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SF supervisor, Biden administration trade barbs over Laguna Honda

Laguna Honda Hospital in San Francisco is under federal scrutiny over compliance issues. | Juliana Yamada/The Standard

What began as a visit from the Biden administration to San Francisco has turned into an exchange of criticisms over Laguna Honda’s certification mess. 

Supervisor Hillary Ronen criticized U.S. Secretary of Health and Human Services Xavier Becerra this week over the stop-and-go of relocating patients at the city’s largest skilled nursing facility. Under a federal mandate to close over compliance issues, Laguna Honda Hospital and Rehabilitation Center began transferring out patients. 

Of those, 12 patients have died soon after leaving the facility. San Francisco was fined $36,000 for the transfer-related deaths. 

Ronen backed out of attending the Zuckerberg San Francisco General Hospital Foundation gala on Thursday as a result of the event featuring Becerra at City Hall. California’s former attorney general was also in town to promote capped insulin prices for Medicare and Medicaid patients. 

Supervisor Hillary Ronen | Gabrielle Lurie/San Francisco Chronicle via Getty Images

She said San Francisco “shouldn’t be featuring this man at any event” and that she refuses to attend one “when he has peoples’ lives he’s playing with.”

“He’s gumming up our entire system,” Ronen told The Standard. “We’ve been bending over backwards to address any criticism they have. Don’t punish poor people that don’t have any other options in the interim. He holds us hostage every minute.”

After federal regulators announced in April 2022 that it would stop funding Medicare and Medicaid dollars, they eventually reached a deal to extend the deadline to bring Laguna Honda up to code. 

Laguna Honda’s reprieve was set to end again in February but was not given notice of an extension until the day prior. San Francisco supervisors last week criticized the lack of communication and a heads-up, causing anguish for patients, their families and the staff. 

Laguna Honda is also not allowed to accept new patients until regulators give clearance, clogging up needed space at Zuckerberg San Francisco General Hospital. 

Becerra encouraged Ronen to “read the facts.” A report issued in October found slow progress to retrain staff to comply with regulations, including around basic hygienic efforts.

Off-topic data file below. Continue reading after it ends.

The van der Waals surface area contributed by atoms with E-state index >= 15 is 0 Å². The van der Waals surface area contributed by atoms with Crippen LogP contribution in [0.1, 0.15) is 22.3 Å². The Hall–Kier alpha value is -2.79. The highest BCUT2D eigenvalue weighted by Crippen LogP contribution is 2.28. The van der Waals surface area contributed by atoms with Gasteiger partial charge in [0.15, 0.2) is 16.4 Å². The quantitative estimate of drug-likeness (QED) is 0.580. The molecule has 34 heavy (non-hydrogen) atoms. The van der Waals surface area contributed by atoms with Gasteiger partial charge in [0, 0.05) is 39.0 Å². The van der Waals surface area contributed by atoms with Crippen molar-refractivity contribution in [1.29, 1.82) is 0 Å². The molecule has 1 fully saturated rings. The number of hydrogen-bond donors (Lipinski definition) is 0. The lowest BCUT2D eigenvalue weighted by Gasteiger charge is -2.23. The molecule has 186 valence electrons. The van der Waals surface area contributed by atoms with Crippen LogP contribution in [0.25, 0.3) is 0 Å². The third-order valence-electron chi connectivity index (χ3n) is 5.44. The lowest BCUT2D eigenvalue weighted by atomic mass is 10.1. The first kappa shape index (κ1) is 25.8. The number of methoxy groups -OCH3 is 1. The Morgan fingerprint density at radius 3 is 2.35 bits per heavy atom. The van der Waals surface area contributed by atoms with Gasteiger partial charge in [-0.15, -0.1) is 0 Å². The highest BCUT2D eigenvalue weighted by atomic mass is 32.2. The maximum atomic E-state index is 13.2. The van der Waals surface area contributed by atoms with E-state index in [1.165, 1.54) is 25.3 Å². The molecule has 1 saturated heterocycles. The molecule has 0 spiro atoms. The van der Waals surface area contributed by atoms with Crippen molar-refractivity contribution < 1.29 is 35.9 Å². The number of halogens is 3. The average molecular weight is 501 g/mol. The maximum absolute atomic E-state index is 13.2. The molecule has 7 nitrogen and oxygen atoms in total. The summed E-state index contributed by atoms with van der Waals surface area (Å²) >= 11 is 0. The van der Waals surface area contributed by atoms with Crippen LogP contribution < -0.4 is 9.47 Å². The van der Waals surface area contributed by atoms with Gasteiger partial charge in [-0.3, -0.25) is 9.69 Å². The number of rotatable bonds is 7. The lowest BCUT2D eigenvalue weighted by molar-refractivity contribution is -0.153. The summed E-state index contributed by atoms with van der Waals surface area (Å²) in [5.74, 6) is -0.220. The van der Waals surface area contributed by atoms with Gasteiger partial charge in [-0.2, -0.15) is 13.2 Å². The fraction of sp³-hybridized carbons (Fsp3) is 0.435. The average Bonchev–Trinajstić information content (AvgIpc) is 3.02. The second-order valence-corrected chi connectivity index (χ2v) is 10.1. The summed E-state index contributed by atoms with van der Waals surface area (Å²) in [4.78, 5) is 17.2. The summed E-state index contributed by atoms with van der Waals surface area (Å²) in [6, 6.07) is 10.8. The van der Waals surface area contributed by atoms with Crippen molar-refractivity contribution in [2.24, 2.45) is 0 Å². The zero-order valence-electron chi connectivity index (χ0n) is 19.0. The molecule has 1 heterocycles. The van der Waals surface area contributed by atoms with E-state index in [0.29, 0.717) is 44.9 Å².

A person in a wheelchair in Laguna Honda Hospital
Felipe Martinez poses in his room at Laguna Honda Hospital, where he has lived for many years. | Jana Ašenbrennerová for The Standard.

“We are, by law, required to make sure that patients are cared for safely and with the care that they're supposed to have,” Becerra said at a press conference in rare remarks on the matter. “That's outlined very clearly. We have no choice by law but to say that the safety of patients must come first.”

Ronen fired back in a text to The Standard.

“The facts are 12 people died, people are stuck in beds in General Hospital because Laguna can’t admit new patients, sick elderly people are sleeping on the street all as a direct result of Becerra’s failure to lead,” she wrote.

San Francisco representatives, from Mayor London Breed to Rep. Nancy Pelosi and Sen. Dianne Feinstein have urged Becerra to stop the forced transfer of patients and to usher in stability. 

San Francisco Mayor London Breed | Camille Cohen/The Standard

Breed’s grandmother, who raised her, was a Laguna Honda patient in the last years of her life. At the gala, Breed also shared that her cousin who was shot by a cop and spent time recovering at Laguna Honda. He needed over 13 surgeries and couldn’t walk for two years. 

“If Laguna Honda hadn’t existed, what would have happened?” Breed said. “I can’t help but think about how important, now more than ever, both of these incredible institutions are protected. I appreciate your willingness to work with us to make sure that we save Laguna Honda,” she directed at Becerra.

Becerra shared concerns of the effects on the skilled nursing facility ecosystem. 

“We should all be concerned if Laguna Honda doesn't meet certification, not just the patients and the families of those patients, but the administrators at Laguna Honda,” Becerra said. “We have to make sure that we're all working together to make sure not only that everyone is following the rules, but that people are getting the care they need. We know that this is a community that is in desperate need of additional facilities and beds where people can go.”

Laguna Honda has until at least May 19 before it potentially has to discharge and transfer patients again.